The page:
. Mt. 18:19-20; Acts 1:24; 3:1; 4:24-30.
. Lang, Know the Words of Jesus. 86-87.
. Bock, Jesus According to Scripture. 140.
. Lang, Know the Words of Jesus. 87.
. Smith, Augsburg Commentary on the New Testament: Matthew. 110.
. Strong’s No. 5; While the term abba has often been defined as a child’s expression of daddy, language scholar James Barr has suggested that abba was a solemn adult address to father; See Pilch, The Cultural Dictionary of the Bible. 2; Mould, Essentials of Bible History. 530; Vine, “Abba.”Vine’s Complete Expository Dictionary. 2:1.
. Lang, Know the Words of Jesus. 362-63.
. Jeremias, The Prayers of Jesus. 16; For an extensive study on the word Abba, see Joachim Jeremias, The Prayers of Jesus 11-65; Parry, The Complete Idiot’s Guide to the Talmud. 38-39.
. Freeman, The New Manners and Customs of the Bible. 414.
. Young, The Jewish Background. 11.
. Vine, “Hallow.” Vine’s Complete Expository Dictionary. 2:300 and “Hades” 2:287.
. Freeman, The New Manners and Customs of the Bible. 414, quoting the Babylonian Talmud, Berakoth.
. Freeman, The New Manners and Customs of the Bible. 413-14.
. Cranefield, “Bread.” 37.
. Barclay, A New Testament Wordbook. 53-55.
. See 02.03.03 “Economy” for a brief description of the condition of the economy during the ministry years of Jesus.
. Opheiletes – “One who owes anything to another.” Vine, “Debtor.” Vine’s Complete Expository Dictionary. 2:150.
. Barclay, “Matthew.” 1:192; See also Appendix 18, “The Eighteen Benedictions.”
. Freeman, The New Manners and Customs of the Bible. 415.
. The book is known by several variations of the name ben Sirach, such as as Ecclesiasticus, Jesus ben Sirach, or Sirach.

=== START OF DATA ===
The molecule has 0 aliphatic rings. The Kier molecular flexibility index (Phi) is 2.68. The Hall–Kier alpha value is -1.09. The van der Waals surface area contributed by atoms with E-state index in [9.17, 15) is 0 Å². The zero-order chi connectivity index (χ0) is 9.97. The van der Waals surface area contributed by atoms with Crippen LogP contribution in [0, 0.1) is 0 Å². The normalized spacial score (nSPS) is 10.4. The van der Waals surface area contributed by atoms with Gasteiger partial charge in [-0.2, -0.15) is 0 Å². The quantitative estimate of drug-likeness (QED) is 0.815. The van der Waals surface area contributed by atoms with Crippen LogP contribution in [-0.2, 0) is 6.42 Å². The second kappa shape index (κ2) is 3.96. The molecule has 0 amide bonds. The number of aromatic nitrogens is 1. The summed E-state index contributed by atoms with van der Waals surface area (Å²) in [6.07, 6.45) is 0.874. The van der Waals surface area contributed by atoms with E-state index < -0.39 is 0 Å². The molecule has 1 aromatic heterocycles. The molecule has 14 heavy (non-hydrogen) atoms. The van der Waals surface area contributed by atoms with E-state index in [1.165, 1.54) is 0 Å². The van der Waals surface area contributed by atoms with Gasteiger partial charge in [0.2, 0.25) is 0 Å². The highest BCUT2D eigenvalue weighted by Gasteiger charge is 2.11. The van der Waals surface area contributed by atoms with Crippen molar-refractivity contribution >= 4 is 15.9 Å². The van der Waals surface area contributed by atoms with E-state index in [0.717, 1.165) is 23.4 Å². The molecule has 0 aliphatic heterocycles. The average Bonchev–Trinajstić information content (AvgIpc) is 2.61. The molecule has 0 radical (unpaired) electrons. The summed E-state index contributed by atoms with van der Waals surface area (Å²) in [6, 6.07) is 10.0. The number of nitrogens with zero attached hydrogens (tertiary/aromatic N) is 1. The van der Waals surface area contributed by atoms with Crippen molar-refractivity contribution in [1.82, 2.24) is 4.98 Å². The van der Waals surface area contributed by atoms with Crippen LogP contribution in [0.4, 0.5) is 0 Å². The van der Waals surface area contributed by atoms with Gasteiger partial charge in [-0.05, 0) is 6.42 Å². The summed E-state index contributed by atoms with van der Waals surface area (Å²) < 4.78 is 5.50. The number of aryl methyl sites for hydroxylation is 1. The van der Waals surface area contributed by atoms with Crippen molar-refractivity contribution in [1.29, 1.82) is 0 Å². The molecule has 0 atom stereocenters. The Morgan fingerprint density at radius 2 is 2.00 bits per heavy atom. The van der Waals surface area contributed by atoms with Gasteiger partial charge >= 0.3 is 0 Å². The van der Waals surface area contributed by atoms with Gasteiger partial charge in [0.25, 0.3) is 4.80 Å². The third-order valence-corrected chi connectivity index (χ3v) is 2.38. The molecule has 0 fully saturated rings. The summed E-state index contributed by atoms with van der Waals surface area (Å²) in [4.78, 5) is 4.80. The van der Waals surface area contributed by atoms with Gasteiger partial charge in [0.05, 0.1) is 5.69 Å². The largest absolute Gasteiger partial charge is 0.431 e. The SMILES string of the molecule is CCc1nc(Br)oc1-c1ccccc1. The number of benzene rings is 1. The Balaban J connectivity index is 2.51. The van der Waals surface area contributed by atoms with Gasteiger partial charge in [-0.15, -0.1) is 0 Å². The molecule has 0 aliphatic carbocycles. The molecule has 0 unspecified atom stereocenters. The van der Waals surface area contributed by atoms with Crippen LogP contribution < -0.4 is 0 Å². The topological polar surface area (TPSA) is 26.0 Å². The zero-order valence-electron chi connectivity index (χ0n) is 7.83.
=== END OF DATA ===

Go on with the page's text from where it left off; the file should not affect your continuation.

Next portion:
. Bailey, Jesus through Middle Eastern Eyes. 252.
. Taylor, “Debt, Debtor.” 61-62.
. Young, The Jewish Background. 30.
. See 03.04.17.
. Cited by Freeman, The New Manners and Customs of the Bible. 415; Ben Sirach and Tobit belong to a classification of extra-biblical books known as the Apocrypha. These two literary works reflect the opinions of many Jewish people. See 02.02.03 “Apocrypha” for more information. The reader is reminded that quotations from non-biblical sources are not to be understood as being of equal authority with the biblical narratives. See 01.02.04.
. The framework of a prayer in Jubilees 12:19-20, written in the second century B.C., is strikingly similar to the Lord’s Prayer.
. Thomas, The Golden Treasury of Patristic Quotations: From 50 – 750 A.D. 106.
. Carson, “Matthew” 8:172-73; Young, The Jewish Background. 31-32; See also Mishnah, Avot 5:3.
. Bailey, Jesus through Middle Eastern Eyes. 131.
. Vincent, Word Studies in the New Testament. 1:43-44.
. Barclay, “Matthew.” 1:224.
. Freeman, The New Manners and Customs of the Bible. 415.
. Young, The Jewish Background. 24.
. For additional references on the doctrine of sanctification, see Heb. 12:14; 1 Pet. 1:14-16; 1 Thess. 5:23-24; 1 Jn. 2:6; Rom. 8:3.
. Martin, Worship in the Early Church. 35.
. Ajamian, “People, Land, and Faith – An Armenian-Orthodox Perspective.” 74.
. Young, The Jewish Background. 4.
. Mt. 3:2; 4:17; 12:34; Lk. 17:21. For further study, see John F. Walvoord. Matthew: Thy Kingdom Come. Chicago: Moody, 1974.
. Mt. 25:1; Jn. 18:36; Acts 1:6-7
. See Mt. 11:12; 12:28; 16:19; Lk. 11:20; 16:16; 17:21 as well as the parables of the Sower, the Tares, the Levean, and the Dragnet.
. See Dan. 7:27; Mt. 13:43; 19:28; 25:34; 26:29; Mk. 9:47; 2 Pet. 1:11; 1 Cor. 9:9; Rev. 20. See also Richardson, “Kingdom of God.” 119-21. Vincent, Word Studies in the New Testament. 1:310-11.
. Jeremias, The Prayers of Jesus. Appendix; Hatch, The Influence of Greek Ideas and Usages. vii.
. Charlesworth, Jesus within Judaism. 166; Hatch, The Influence of Greek Ideas and Usages. vii.
. Charlesworth, Jesus within Judaism. 166; Hatch, The Influence of Greek Ideas and Usages. vii.
. Hagner, “Jesus and the Synoptic Sabbath Controversies.” 270. A classic example are the descriptions of Jesus that were written on the titulus, which was then carried before Him as He was led to the crucifixion site. These descriptions are discussed later in this eBook.
. Barclay, Jesus. 243; Hagner, “Jesus and the Synoptic Sabbath Controversies.” 268.
. Cited in Bock and Herrick, Jesus in Context. 73-99. See expanded comments by Thucydides in sections 1.21-22.
. These scholars hold to the Reformed Doctrine of Biblical Inspiration on the concept of Ipsissima Vox: Stonehouse, Origins of the Synoptic Gospels. 109-10; Murray, Calvin on Scripture and Devine Sovereignty. 30; Hodge and Warfield, “Inspiration.” 238.
. See 08.05.04.
. See “An Illustration of a Roman Titulus” at 16.01.11.A. The titulus was a wooden placard carried by the condemned or by the lead soldier, on which was written the reason for the execution.